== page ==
04/03/2006 11:00PM

ARCI makes excessive demands

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TUCSON, Ariz. - The best of intentions sometimes are warped by the worst of ideas.

The Association of Racing Commissioners International, heady with recent unification, a strong new leader, and support from the richest group in racing, the National Thoroughbred Racing Association, has decided to use its latent muscles. Meek for years, it has decided to make itself a presence, not with grace but by becoming the neighborhood bully.

The ARCI decided at its annual meeting last week to threaten the tracks it supervises with retribution if they do not enforce the ARCI's program of wagering security. If they don't comply, they won't get dates. The ARCI's new president and CEO, Ed Martin, a veteran racing man who has done a service to the sport in reuniting racing commissions, said he thinks that is a gross overstatement. I do not.

Looking for a cause to reposition his group as a major industry player, Martin came up with the Chris Harn-Derrick Davis-Glen DaSilva Breeders' Cup pick six scandal, now almost four years old.

Wagering security obviously is desirable, but it is not the most important issue in racing, even though ARCI convention speakers tried to make it sound that way. Tote companies took needed action after the 2002 scandal, and there has been relative quiet since. Importantly, the pick six scandal did not involve hacking into the tote system, but was an inside job. Tote companies are the primary guardian of wagering security, and they, not the tracks, should pay for it. They almost certainly would pass the cost along to tracks, but competition would serve as a brake on that issue, assuming the market works.

Martin's vision of a national wagering security organization is valid, but the monies proposed could be spent far more beneficially on drug research, interdiction, and investigation; on more severe penalties for offenders; and with providing tools like rebates to let the traditional bricks-and-mortar track operations battle offshore backroom pirates on more equal terms. Along with all that, there is the need to find out who is betting into the pools and what they are betting, which is one function the ARCI group could perform.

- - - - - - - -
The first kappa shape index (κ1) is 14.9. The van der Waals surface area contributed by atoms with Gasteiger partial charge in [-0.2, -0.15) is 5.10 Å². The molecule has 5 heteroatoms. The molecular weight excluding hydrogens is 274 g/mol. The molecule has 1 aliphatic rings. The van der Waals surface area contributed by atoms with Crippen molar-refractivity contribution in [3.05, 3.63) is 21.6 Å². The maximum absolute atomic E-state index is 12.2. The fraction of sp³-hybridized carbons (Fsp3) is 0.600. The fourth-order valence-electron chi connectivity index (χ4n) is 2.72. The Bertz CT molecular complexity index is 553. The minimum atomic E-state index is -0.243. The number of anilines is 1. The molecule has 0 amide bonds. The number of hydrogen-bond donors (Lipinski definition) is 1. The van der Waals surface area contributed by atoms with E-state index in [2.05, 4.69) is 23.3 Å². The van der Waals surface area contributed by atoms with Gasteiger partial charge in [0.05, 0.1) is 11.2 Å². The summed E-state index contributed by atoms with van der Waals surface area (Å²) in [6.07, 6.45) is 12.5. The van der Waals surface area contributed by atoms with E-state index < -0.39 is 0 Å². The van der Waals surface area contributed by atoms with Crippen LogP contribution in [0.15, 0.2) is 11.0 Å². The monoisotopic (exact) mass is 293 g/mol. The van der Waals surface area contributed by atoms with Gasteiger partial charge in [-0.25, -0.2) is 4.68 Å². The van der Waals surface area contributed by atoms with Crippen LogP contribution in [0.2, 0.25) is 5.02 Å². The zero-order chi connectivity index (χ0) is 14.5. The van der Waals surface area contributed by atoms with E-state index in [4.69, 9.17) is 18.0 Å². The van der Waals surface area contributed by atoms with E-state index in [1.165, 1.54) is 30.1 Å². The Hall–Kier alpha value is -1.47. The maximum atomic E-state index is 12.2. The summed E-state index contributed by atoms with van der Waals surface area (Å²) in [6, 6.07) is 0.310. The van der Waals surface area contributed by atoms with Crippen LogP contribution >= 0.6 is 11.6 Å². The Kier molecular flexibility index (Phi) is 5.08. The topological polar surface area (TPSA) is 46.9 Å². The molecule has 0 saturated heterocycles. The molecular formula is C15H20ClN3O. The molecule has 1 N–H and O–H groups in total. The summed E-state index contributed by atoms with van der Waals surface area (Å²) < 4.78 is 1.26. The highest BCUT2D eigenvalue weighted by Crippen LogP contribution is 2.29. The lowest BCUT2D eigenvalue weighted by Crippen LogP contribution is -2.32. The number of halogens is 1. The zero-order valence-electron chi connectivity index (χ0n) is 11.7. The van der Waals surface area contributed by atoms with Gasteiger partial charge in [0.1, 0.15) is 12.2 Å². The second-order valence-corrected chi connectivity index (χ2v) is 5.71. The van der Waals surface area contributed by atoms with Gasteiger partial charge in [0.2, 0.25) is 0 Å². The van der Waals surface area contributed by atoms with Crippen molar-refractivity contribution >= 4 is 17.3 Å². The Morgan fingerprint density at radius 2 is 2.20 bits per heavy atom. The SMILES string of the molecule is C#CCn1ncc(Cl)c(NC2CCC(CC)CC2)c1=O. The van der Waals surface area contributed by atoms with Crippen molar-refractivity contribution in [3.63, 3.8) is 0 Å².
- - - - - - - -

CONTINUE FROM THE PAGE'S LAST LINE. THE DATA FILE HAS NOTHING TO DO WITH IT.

What is seriously and dangerously wrong with the ARCI plan is not its objectives, but how it plans to implement them. In a closed meeting last week, the ARCI passed a unanimous resolution that, "commencing in 2007, our commissioners are going to be looking into putting as a condition of licensure of race dates a requirement that the wagering system be independently monitored."

There is only one reasonable way to translate that: "Join our group, or we'll shut you down or cut your dates." Martin says ARCI has no intention of shutting down racing, but I know of no other way of reading the resolution.

What ARCI is proposing is the federal policy used against foreign governments that don't agree with Washington: Do it our way or we'll cut your aid. We have the power, and we plan to use it. It ill befits an organization of racing commissioners, entrusted with the welfare of the sport, who should be helping racetracks, not threatening them.

Asking tracks to fund ARCI projects, or pay for "associate memberships," seems to some a conflict of interest. You do not pay monies or offer tribute to people who regulate or govern you. Jack Abramoff tried and is headed for jail.

This latest proposal goes beyond that. Racing commissioners hold the lifeline of tracks in their hands. Martin thinks using that weapon is the only way to enforce what he sees as a role ARCI is obligated to fill. I see it as an abuse of power.

Martin told the ARCI audience, "We need to do this in the same way we require security on the backstretch. We must require the independent monitoring of the wagering system. If we don't do that, we are not serving the public, or meeting the needs of this industry and everybody whose livelihood depends on it." He reiterated that to me. I pointed out that racetracks pay for backstretch security, but Martin said he feels they do because they are under mandate from their racing commissions. It also is possible they do because they understand integrity is the foundation of all parimutuel racing, without the ARCI telling them or forcing them.

I respect Ed Martin as a longtime racing official and regulator who knows the business thoroughly. I see the ARCI proposal as Draconian. He sees it as duty.

I realize ARCI has the club, but I think it is proposing to bust the wrong knees.